Fungal interactions of key Chihuahuan Desert grasses

TitleFungal interactions of key Chihuahuan Desert grasses
Publication TypeConference Paper
Year of Publication1992
AuthorsSaar L.J., Barrow J.R., Havstad K
Conference NameAnnual Meeting, Society for Range Management
Date Published1992
KeywordsChihuahuan Desert, desert plant communities, ecology, fungal interactions, grasses, mycorrhizal associations, symbionts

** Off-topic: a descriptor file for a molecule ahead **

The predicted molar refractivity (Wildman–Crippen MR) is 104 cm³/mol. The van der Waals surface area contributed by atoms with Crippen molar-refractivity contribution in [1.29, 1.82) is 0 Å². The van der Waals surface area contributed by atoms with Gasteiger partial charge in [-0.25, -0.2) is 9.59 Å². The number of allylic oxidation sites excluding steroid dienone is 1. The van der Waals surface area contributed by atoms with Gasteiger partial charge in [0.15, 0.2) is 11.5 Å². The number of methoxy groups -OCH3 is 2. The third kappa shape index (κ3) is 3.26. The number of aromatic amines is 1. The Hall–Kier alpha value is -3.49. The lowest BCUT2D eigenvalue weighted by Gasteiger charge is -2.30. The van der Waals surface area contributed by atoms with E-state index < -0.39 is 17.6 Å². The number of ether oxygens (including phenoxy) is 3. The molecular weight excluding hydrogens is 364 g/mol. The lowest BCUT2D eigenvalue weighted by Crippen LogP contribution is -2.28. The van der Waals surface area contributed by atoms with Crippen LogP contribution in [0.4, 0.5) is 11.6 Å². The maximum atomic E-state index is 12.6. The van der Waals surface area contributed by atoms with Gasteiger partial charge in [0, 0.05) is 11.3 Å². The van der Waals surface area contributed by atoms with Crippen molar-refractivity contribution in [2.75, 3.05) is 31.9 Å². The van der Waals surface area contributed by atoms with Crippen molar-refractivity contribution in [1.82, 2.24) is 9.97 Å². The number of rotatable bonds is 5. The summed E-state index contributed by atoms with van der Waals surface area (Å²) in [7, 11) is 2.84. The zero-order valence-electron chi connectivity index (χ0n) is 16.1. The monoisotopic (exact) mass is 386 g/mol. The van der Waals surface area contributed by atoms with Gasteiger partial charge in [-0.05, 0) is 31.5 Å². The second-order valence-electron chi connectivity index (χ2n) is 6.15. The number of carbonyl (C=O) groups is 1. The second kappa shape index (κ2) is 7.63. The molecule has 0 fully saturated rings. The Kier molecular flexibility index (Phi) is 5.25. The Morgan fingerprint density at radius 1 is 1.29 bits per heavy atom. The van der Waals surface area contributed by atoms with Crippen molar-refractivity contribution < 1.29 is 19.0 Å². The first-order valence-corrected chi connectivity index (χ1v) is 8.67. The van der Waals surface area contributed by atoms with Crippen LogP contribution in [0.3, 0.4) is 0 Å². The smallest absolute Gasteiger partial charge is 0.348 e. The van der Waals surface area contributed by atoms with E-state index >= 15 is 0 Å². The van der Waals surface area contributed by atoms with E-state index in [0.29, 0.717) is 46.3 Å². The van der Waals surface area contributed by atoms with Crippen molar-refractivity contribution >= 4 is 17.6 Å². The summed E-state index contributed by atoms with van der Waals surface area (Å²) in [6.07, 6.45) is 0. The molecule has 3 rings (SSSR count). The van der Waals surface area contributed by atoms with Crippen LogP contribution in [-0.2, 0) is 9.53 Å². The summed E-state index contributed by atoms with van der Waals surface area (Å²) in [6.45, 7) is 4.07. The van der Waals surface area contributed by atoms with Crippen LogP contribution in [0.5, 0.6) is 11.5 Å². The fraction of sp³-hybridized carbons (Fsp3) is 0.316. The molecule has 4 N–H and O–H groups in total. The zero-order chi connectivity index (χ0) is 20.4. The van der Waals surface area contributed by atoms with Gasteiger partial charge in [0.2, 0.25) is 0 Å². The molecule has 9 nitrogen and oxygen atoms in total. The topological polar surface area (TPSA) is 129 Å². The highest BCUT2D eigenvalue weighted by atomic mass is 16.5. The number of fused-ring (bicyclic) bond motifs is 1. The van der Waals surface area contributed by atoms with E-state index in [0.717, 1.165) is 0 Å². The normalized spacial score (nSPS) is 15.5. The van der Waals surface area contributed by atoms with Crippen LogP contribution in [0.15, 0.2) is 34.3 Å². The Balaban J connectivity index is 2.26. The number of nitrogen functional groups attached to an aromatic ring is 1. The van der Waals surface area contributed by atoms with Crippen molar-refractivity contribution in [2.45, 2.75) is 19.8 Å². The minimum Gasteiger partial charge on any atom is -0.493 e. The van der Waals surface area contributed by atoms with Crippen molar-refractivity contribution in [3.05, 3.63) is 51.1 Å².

AbstractFungal symbionts are recognized as important in the ecology of desert plant communities.Mycorrhizal associations can influence plant establishment, growth, and reproduction. In the Chihuahuan Desert two of the dominant shrubs (Larrea tridentata and Prosopis glandulosa) are recognized as endomycorrhizal, an attribute which may contribute to the competitiveness of these species in this environment. We hypothesize that principle native perennial grasses may not effectively exploit mycorrhizal associations. Our initial study objective was to examine the nature and extent of mycorrhizal infections of six key native perennial grass species found in association with these shrubs. Bouteloua eriopoda, Aristida longiseta. Sporobolus flexuosus,Hilana mutica, Muhlenbergia porteri, and Scleropogon brevifolius specimens were collected biweekly from June through September, a schedule which bracketed the summer growing season. Staining techniques identified histochemical activities as related to mycorrhizal structures, including vesicles and arbuscules. Separation techniques isolated fungal spores for inoculation of a nonendemic host and subsequent species identification. Data will be presented on the temporal nature of mycorrhizal infection of these perennial grasses. It is assumed that differential fungal symbiont activities may partly explain vegetation dynamics and soil microflora requirements for subsequent restoration of perennial grasses.